Canada's Supreme Court on Thursday struck down a Quebec (search) law that banned private insurance for services covered under Medicare, a landmark decision that could affect the country's universal health-care system.

The justices took a year to rule on a case that began in 1997, when George Zeliotis (search), an elderly Montreal man, tried to pay for hip replacement surgery rather than wait nearly a year for treatment at a public hospital.

Zeliotis told the high court that he suffered pain and became addicted to painkillers during the yearlong wait for surgery, and he should have been allowed to pay for faster service with private insurance.

"It is indeed a historical ruling that could substantially change the very foundations of Medicare as we know it," said Dr. Albert J. Schumacher, president of the Canadian Medical Association (search).

Although the ruling was made on the Quebec law, it likely will affect other Canadian provinces that forbid residents from buying private health care insurance for treatment under the country's Medicare system.

Opponents of changes to Medicare claimed it could force Canada into a two-tiered health care system in which those who have deeper pockets get faster, better service from doctors who opt out of the public health-care program.

Zeliotis' doctor, Jacques Chaoulli, argued that his patient's constitutional rights were violated because Quebec could not provide the care he needed and did not offer him the option of getting it privately.

Chaoulli also argued that doctors should be allowed to open private hospitals if patients are willing to pay.

The 1984 Canada Health Act affirmed the federal government's commitment to provide mostly free health care to all, including the more than 200,000 immigrants arriving each year, under a system called Medicare.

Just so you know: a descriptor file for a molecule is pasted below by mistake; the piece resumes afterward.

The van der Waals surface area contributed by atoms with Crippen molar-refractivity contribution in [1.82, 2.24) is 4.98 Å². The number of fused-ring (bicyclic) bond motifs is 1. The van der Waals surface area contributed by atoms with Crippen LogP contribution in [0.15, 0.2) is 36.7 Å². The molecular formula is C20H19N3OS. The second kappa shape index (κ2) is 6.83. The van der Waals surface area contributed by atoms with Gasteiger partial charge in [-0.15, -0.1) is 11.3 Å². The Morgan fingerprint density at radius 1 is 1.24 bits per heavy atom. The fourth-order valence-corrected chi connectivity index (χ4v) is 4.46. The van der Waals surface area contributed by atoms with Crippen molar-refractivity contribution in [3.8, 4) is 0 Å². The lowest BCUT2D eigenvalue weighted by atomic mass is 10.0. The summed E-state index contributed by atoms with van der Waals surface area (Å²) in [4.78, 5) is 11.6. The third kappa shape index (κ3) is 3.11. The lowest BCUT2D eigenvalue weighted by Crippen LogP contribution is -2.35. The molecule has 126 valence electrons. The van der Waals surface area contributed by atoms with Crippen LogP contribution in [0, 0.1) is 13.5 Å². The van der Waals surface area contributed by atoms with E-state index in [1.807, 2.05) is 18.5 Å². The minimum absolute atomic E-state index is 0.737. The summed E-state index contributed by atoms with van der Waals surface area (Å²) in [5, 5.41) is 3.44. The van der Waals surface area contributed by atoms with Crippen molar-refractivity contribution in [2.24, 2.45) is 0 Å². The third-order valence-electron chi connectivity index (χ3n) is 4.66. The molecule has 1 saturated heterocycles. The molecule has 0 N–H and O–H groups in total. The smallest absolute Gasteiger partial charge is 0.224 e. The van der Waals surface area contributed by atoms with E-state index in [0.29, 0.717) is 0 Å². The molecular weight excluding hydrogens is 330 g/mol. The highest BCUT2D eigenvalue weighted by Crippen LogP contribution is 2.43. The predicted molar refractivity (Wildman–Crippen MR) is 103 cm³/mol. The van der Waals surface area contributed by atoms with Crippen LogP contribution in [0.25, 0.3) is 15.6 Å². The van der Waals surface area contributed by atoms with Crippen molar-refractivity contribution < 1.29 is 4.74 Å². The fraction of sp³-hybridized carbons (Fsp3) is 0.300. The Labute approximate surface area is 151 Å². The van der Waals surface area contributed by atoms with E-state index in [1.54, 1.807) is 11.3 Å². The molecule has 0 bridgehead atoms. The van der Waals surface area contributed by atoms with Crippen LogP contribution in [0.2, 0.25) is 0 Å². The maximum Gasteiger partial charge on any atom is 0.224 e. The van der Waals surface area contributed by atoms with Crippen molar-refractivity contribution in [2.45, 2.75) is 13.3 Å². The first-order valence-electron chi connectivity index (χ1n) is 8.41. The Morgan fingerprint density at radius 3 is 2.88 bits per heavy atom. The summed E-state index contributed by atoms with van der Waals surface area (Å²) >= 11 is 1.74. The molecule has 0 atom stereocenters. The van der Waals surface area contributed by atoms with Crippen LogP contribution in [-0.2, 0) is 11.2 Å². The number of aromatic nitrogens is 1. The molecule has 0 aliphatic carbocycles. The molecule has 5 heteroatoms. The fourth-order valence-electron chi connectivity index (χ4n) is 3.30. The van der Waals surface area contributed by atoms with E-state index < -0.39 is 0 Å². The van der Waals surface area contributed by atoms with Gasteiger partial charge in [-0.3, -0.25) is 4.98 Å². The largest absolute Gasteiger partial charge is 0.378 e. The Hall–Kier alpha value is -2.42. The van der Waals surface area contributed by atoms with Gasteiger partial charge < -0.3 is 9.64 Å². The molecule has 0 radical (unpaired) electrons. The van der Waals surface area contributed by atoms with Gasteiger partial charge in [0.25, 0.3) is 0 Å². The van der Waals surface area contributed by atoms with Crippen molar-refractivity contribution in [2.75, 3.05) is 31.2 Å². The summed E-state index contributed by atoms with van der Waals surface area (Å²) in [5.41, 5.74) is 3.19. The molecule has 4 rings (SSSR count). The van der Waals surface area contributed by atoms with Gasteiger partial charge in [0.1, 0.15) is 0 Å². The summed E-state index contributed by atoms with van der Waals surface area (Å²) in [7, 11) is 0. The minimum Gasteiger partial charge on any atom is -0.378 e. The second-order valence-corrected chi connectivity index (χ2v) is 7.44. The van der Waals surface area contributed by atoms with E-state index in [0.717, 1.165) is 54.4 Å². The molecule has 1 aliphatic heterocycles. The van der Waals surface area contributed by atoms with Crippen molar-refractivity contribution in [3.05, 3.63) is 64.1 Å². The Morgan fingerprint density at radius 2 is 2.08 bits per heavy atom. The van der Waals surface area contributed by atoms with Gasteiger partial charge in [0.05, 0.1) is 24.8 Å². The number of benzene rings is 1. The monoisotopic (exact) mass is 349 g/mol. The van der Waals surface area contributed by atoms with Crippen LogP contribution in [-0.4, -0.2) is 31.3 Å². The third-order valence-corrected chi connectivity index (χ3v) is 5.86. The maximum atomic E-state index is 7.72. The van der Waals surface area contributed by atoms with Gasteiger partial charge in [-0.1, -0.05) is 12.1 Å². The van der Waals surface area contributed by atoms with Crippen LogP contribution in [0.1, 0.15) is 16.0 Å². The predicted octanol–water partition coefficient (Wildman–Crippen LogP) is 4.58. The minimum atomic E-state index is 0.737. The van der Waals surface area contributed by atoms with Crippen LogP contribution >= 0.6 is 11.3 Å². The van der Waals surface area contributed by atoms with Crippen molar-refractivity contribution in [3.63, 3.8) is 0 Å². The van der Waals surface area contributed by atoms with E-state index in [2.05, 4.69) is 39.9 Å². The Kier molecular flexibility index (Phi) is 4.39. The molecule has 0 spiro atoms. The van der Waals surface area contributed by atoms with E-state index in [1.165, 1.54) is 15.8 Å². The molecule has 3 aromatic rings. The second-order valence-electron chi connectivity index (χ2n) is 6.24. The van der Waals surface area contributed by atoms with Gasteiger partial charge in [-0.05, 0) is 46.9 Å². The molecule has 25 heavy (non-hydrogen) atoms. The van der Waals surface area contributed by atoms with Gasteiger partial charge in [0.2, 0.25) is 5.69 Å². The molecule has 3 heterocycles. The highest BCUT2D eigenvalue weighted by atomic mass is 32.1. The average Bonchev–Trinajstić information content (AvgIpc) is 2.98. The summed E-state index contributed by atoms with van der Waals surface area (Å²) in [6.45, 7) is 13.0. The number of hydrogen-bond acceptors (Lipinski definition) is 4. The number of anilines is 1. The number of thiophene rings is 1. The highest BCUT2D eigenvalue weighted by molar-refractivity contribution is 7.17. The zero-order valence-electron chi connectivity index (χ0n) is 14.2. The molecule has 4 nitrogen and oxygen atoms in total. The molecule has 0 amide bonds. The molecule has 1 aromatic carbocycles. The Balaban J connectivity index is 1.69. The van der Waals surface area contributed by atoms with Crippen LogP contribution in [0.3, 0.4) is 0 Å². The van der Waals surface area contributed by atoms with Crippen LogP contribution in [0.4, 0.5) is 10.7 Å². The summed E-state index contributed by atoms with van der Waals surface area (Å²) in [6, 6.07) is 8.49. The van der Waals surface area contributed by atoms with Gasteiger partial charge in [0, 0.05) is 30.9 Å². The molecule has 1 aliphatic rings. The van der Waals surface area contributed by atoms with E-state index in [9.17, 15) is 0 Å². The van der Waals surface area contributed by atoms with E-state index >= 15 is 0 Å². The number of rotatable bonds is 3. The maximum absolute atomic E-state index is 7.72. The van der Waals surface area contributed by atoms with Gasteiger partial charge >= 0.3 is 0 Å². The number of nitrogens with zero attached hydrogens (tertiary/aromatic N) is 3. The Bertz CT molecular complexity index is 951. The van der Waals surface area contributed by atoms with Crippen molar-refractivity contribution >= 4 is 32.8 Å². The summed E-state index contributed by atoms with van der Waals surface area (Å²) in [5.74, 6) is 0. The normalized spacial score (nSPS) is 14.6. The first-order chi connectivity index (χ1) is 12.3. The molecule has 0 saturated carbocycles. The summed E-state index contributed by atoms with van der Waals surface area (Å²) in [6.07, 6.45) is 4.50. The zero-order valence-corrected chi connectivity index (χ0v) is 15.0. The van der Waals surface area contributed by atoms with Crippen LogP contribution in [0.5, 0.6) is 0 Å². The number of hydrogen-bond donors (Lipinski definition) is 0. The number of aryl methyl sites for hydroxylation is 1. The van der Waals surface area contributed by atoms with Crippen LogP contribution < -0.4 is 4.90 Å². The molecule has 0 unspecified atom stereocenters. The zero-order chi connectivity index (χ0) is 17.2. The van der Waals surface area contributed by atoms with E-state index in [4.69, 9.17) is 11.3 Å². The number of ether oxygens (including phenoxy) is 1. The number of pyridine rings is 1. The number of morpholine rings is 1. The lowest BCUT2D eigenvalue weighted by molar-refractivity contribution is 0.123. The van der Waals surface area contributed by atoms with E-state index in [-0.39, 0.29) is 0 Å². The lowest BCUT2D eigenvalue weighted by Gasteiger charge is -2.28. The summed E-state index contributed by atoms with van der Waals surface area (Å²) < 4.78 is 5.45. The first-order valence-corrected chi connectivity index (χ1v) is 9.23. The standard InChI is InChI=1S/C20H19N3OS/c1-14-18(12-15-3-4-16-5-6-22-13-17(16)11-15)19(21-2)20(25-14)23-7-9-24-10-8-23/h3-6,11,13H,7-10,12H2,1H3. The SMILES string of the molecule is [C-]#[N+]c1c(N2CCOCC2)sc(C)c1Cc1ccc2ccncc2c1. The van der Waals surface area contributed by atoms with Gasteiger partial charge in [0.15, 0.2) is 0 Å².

But the universal health-care system — while considered one of the fairest in the world — has been plagued by long waiting lists and a lack of doctors, nurses and new equipment. Some patients wait years for surgery, MRI machines are scarce and many Canadians travel to the United States for medical treatment.

In most Canadian provinces, it is illegal to seek faster treatment and jump to the head of the line by paying out of pocket for public care. Private health clinics have sprouted up even though they are technically illegal, though the provincial governments tend to look the other way.

If Zeliotis had been from outside Canada, he could have bought treatment in a private Quebec clinic. That is one way the system discourages the spread of private medicine — by limiting it to nonresidents.

Most polls indicate Canadians support Medicare, despite the high taxes needed to fund the service, seeing it as a marker of egalitarianism and independent identity that sets their country apart from the United States, where some 45 million Americans lack health insurance.